Regulation of high-conductance anion channels by G proteins and 5-HT(1A) receptors in CHO cells

Allen W. Mangel, John R. Raymond, J. Gregory Fitz

Research output: Contribution to journalArticlepeer-review

21 Scopus citations


This study addresses the mechanisms responsible for regulation of high- conductance anion channels by GTP binding proteins in Chinese hamster ovary (CHO) cells. Single-channel currents were measured in inside-out membrane patches using patch-clamp techniques. Anion-selective channels with a unitary conductance of 381 ± 8 pS activated spontaneously in 48% of excised patches. In patches with no spontaneous channel activity, addition of GppNHp, a nonhydrolyzable analogue of GTP, activated channels in 8 of 12 studies, and in patches with spontaneous channel activity, GppNHp increased open probability in 4 of 4 experiments. In contrast, GDPβS, a nonhydrolyzable GDP analogue, inhibited both spontaneous and GppNHp-induced channel activity. In patches without spontaneous channel activity, addition of cholera toxin activated channels in five of eight studies. Interestingly, pertussis toxin had a similar effect, activating channels in five of seven previously quiescent patches. To further evaluate the possible role of inhibitory G proteins in channel regulation, activity was measured in cell-attached patches in cells transfected with the serotonin 5-HT(1A) receptor, which is coupled to effector mechanisms through a pertussis toxin-sensitive G protein. Stimulation of 5-HT(1A)-transfected cells with the receptor agonist (±)-8- hydroxy-2-(di-n-propylamino)tetralin caused a transient decrease in open probability in either standard or high-potassium solutions. In aggregate, these findings suggest that both cholera and pertussis toxin-sensitive G proteins contribute to regulation of high-conductance anion channels in CHO cells.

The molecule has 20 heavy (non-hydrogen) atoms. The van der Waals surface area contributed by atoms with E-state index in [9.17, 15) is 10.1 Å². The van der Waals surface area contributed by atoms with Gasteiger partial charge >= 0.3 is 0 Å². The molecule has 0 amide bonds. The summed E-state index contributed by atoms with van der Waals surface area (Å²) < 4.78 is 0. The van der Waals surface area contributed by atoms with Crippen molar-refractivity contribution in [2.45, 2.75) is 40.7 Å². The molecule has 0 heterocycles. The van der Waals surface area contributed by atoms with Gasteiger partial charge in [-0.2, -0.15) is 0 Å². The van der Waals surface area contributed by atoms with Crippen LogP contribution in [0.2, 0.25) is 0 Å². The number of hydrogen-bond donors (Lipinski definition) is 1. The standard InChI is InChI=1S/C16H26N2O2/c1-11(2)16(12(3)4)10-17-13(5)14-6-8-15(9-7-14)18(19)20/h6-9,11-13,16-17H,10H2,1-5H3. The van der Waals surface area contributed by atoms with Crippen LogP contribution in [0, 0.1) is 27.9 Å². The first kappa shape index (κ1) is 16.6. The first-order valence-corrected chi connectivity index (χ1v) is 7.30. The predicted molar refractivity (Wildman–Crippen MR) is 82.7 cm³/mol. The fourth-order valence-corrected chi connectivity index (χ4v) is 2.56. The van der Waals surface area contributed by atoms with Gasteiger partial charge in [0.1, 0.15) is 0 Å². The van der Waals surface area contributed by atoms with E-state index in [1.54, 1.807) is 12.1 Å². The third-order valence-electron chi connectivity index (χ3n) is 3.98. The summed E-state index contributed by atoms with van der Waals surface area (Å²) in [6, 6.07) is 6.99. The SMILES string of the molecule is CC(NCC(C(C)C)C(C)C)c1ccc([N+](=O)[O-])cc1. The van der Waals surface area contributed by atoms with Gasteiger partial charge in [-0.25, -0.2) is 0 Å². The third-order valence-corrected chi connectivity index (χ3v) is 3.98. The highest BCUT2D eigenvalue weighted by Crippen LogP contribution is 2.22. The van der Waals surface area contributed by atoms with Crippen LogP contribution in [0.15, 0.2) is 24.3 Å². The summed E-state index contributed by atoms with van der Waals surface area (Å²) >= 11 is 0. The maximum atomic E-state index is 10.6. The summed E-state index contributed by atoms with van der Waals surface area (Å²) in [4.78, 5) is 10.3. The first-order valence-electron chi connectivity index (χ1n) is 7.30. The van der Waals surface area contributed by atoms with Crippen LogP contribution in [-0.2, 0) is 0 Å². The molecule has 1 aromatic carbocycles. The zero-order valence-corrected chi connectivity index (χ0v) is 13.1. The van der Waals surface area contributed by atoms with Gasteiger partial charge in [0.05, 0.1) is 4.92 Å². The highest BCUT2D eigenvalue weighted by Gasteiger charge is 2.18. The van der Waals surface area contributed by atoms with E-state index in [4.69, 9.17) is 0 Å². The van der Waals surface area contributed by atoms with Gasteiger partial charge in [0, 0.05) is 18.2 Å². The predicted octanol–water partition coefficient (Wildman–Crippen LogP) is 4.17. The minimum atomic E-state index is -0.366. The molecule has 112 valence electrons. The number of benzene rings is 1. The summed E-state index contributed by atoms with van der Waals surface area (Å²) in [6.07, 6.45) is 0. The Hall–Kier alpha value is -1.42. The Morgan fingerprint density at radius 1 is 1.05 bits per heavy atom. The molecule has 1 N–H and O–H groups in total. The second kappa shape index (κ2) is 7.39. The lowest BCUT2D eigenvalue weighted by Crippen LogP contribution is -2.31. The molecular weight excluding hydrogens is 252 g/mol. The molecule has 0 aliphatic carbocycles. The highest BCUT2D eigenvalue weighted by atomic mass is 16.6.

Original languageEnglish (US)
Pages (from-to)F490-F495
JournalAmerican Journal of Physiology - Renal Fluid and Electrolyte Physiology
Issue number3 33-3
StatePublished - 1993


  • chloride ion channels
  • cholera toxin
  • patch clamp
  • pertussis toxin
  • serotonin 5-HT(1A) receptors

ASJC Scopus subject areas

  • Physiology


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